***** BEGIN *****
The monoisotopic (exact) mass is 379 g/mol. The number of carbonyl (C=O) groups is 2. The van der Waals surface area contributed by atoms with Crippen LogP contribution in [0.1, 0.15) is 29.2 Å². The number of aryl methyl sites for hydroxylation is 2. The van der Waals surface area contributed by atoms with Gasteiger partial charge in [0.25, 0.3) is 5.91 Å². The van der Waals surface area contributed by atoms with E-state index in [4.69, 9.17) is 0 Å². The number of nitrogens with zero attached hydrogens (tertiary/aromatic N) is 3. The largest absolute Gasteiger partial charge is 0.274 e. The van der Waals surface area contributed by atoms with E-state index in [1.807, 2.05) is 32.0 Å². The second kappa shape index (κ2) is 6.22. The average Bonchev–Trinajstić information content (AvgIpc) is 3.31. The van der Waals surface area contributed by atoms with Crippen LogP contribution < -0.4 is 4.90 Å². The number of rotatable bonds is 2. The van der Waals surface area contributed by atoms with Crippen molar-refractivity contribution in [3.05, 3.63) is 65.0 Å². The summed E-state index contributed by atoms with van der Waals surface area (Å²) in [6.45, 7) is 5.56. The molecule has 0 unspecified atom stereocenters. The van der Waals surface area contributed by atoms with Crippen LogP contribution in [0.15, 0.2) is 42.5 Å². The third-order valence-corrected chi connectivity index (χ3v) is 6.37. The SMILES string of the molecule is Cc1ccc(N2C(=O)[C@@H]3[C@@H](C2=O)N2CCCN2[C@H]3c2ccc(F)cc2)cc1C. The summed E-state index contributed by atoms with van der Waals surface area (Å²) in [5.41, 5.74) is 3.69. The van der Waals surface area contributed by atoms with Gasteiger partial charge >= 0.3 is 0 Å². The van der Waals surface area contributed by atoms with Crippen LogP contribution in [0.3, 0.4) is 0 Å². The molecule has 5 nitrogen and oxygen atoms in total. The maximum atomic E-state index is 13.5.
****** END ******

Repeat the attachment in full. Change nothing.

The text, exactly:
The monoisotopic (exact) mass is 379 g/mol. The number of carbonyl (C=O) groups is 2. The van der Waals surface area contributed by atoms with Crippen LogP contribution in [0.1, 0.15) is 29.2 Å². The number of aryl methyl sites for hydroxylation is 2. The van der Waals surface area contributed by atoms with Gasteiger partial charge in [0.25, 0.3) is 5.91 Å². The van der Waals surface area contributed by atoms with E-state index in [4.69, 9.17) is 0 Å². The number of nitrogens with zero attached hydrogens (tertiary/aromatic N) is 3. The largest absolute Gasteiger partial charge is 0.274 e. The van der Waals surface area contributed by atoms with E-state index in [1.807, 2.05) is 32.0 Å². The second kappa shape index (κ2) is 6.22. The average Bonchev–Trinajstić information content (AvgIpc) is 3.31. The van der Waals surface area contributed by atoms with Crippen LogP contribution < -0.4 is 4.90 Å². The number of rotatable bonds is 2. The van der Waals surface area contributed by atoms with Crippen molar-refractivity contribution in [3.05, 3.63) is 65.0 Å². The summed E-state index contributed by atoms with van der Waals surface area (Å²) in [6.45, 7) is 5.56. The molecule has 0 unspecified atom stereocenters. The van der Waals surface area contributed by atoms with Crippen LogP contribution in [0.15, 0.2) is 42.5 Å². The third-order valence-corrected chi connectivity index (χ3v) is 6.37. The SMILES string of the molecule is Cc1ccc(N2C(=O)[C@@H]3[C@@H](C2=O)N2CCCN2[C@H]3c2ccc(F)cc2)cc1C. The summed E-state index contributed by atoms with van der Waals surface area (Å²) in [5.41, 5.74) is 3.69. The van der Waals surface area contributed by atoms with Gasteiger partial charge >= 0.3 is 0 Å². The van der Waals surface area contributed by atoms with Crippen LogP contribution in [0.3, 0.4) is 0 Å². The molecule has 5 nitrogen and oxygen atoms in total. The maximum atomic E-state index is 13.5.